Jones Professor of Economics Andrei Shleifer ’82 and former Harvard employee Jonathan Hay violated the False Claims Act by making investments in Russia through family while advising the Russian government on its transition to capitalism under a $34 million contract with the U.S. Agency for International Development (USAID), Judge Douglas P. Woodlock found.
Woodlock concluded that the University, which is also a defendant in the federal government’s lawsuit, is liable for breaching the USAID contract due to its employees’ misconduct. But he absolved Harvard of responsibility for the more significant charges of intentional fraud under the False Claims Act, which might have subjected it to triple punitive damages of up to $102 million.
The University could face damages of up to $34 million plus accumulated interest for breach of contract, but because Shleifer and Hay were found to have violated the Act, they may still face damages of up to $102 million plus interest each.
Woodlock is scheduled to consider damages at a July 19 hearing. Because it is a civil suit, none of the defendants bear criminal liability.
While the case may go to a jury trial, a jury could only decide the amount of damages awarded for all but one charge. In that claim, which Woodlock said would have to be decided at trial, Shleifer asserts he was a “consultant” to the project and therefore not subject to USAID conflict-of-interest regulations, while the government argues he is bound by them.
Shleifer, one of the world’s top economists, and Harvard Law School graduate Hay, formerly the top two officials in the now-defunct Harvard Institute for International Development
(HIID), made personal investments in Russia through their families while leading HIID’s “Russia Project,” thus violating USAID conflict-of-interest policy, the government claims.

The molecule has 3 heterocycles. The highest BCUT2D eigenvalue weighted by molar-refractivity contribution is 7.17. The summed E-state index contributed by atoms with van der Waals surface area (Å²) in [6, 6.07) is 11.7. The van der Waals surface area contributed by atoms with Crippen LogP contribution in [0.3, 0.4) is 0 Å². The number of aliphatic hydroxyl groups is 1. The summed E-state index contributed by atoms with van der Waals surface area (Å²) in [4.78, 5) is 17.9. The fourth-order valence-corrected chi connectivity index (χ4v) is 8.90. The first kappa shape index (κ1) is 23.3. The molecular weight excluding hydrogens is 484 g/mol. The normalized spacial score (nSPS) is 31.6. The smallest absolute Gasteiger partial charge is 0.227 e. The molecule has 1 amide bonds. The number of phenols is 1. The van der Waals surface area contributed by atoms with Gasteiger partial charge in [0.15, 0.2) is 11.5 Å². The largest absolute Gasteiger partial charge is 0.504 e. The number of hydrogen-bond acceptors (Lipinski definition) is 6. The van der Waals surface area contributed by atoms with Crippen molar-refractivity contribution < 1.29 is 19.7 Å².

HIID was hired by the U.S. government in 1992 to advise Russian officials in setting up a market-based economy after the fall of communism. The project ended in May 1997 when USAID suspended and then terminated the program. HIID was disbanded in 2000 by then-University Provost Harvey V. Fineberg ’67.
Woodlock found that Shleifer and Hay are liable for hundreds of thousands of dollars of investments by family members, including investments by Shleifer’s wife and Hay’s girlfriend and father.
While Woodlock found no institutional wrongdoing and concluded that Harvard could not reasonably have known about the misconduct, it is still liable for its employees’ fraud.
“We are pleased that the court did find in favor of the government against each of the defendants,” U.S. Attorney Michael Sullivan told The Associated Press Tuesday. “The remaining issue is really damages.”
Sullivan’s office did not respond to calls for comment yesterday.
Paul F. Ware, an Boston attorney who represents Harvard, said he was gratified by the court’s finding that Harvard as an institution had not intentionally falsified funding requests to USAID when it certified that HIID was in compliance with the regulations governing the grant. That claim would have tripled potential damages.
“The University was encouraged by the court’s conclusion that at no time did Harvard know of or engage in any fraudulent conduct, a position which Harvard has been asserting to the government since the inception of the lawsuit,” he said. “As to the breach of contract claim, even that is a function of conduct of which the University was unaware.”